The Effect of Changes in Legal Liability on Credit Rating Agencies’ Reliance on Financial Statement Information and Rating Quality
55 Pages Posted: 11 Jul 2022 Last revised: 6 Feb 2023
Date Written: February 3, 2023
This study uses passage of the Dodd-Frank Act as a setting to examine whether changes in legal liability exposure faced by credit rating agencies affect the number of financial statement information signals required before rating changes. For upgrades, we predict and find that the greater legal exposure after the Act incentivized rating agencies to require more information signals, i.e., a greater number of prior quarters in which upgrades were implied by financial statement information. This effect is concentrated among firms in industries with high litigation risk, which is consistent with the Act incentivizing rating agencies to require more signals because of increased litigation risk. The greater required number of information signals after the Act resulted in improved upgrades quality as reflected by a lower likelihood of a ratings reversal or default, and increased informativeness for stock prices for firms in industries in which the rating agency has a relatively high reputation. In contrast, the Act had little influence on the downgrade decision.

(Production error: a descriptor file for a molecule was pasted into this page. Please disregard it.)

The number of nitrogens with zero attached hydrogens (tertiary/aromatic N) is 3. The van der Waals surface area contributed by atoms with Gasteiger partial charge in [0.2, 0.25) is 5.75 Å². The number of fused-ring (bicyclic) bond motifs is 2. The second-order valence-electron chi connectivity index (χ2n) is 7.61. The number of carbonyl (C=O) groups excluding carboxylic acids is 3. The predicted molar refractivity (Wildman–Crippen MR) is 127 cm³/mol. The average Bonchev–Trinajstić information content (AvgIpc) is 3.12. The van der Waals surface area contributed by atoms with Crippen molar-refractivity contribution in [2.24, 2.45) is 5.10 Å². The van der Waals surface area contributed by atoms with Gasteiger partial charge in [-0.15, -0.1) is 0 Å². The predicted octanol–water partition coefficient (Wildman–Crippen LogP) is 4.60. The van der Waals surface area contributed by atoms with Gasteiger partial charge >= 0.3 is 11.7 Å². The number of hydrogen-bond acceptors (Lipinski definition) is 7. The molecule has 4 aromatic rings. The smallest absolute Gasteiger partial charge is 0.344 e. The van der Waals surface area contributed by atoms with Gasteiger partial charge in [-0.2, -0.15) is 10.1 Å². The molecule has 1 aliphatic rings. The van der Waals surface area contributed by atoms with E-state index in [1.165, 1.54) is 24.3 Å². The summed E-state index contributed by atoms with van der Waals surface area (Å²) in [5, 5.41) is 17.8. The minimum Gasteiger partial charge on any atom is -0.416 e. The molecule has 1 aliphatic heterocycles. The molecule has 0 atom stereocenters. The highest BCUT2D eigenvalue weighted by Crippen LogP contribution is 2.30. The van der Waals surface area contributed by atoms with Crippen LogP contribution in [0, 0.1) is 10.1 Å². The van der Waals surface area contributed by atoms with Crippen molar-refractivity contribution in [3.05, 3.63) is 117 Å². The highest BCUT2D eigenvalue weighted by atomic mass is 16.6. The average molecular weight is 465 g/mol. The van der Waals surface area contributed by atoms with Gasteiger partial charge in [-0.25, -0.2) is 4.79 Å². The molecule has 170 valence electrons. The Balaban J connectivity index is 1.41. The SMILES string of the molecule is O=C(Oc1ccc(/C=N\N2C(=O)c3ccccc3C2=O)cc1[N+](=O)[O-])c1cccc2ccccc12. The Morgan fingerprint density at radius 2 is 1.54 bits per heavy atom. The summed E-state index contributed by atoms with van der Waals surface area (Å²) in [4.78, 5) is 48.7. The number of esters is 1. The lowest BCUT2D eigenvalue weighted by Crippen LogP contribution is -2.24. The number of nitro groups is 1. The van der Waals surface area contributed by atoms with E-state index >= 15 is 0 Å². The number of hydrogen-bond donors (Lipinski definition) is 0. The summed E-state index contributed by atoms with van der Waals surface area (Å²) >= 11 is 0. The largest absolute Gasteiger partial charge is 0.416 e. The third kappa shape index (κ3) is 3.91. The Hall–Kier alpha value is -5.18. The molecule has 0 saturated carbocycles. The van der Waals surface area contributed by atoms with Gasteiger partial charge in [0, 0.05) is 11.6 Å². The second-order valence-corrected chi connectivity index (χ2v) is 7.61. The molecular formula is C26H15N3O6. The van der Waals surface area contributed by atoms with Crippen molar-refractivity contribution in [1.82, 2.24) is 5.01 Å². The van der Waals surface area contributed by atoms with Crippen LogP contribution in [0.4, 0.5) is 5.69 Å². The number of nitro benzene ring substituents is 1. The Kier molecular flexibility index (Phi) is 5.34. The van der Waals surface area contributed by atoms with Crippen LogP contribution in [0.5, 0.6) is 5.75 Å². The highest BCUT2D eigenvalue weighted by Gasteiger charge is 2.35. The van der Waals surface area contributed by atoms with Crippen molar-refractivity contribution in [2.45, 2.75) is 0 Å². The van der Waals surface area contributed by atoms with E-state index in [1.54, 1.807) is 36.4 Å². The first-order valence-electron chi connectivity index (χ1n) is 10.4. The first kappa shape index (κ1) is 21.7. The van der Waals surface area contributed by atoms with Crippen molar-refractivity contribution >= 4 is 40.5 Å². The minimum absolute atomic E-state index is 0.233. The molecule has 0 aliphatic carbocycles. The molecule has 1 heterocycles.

Keywords: Dodd-Frank Act, Financial statement information, Credit rating quality
JEL Classification: G3, G24
Suggested Citation: Suggested Citation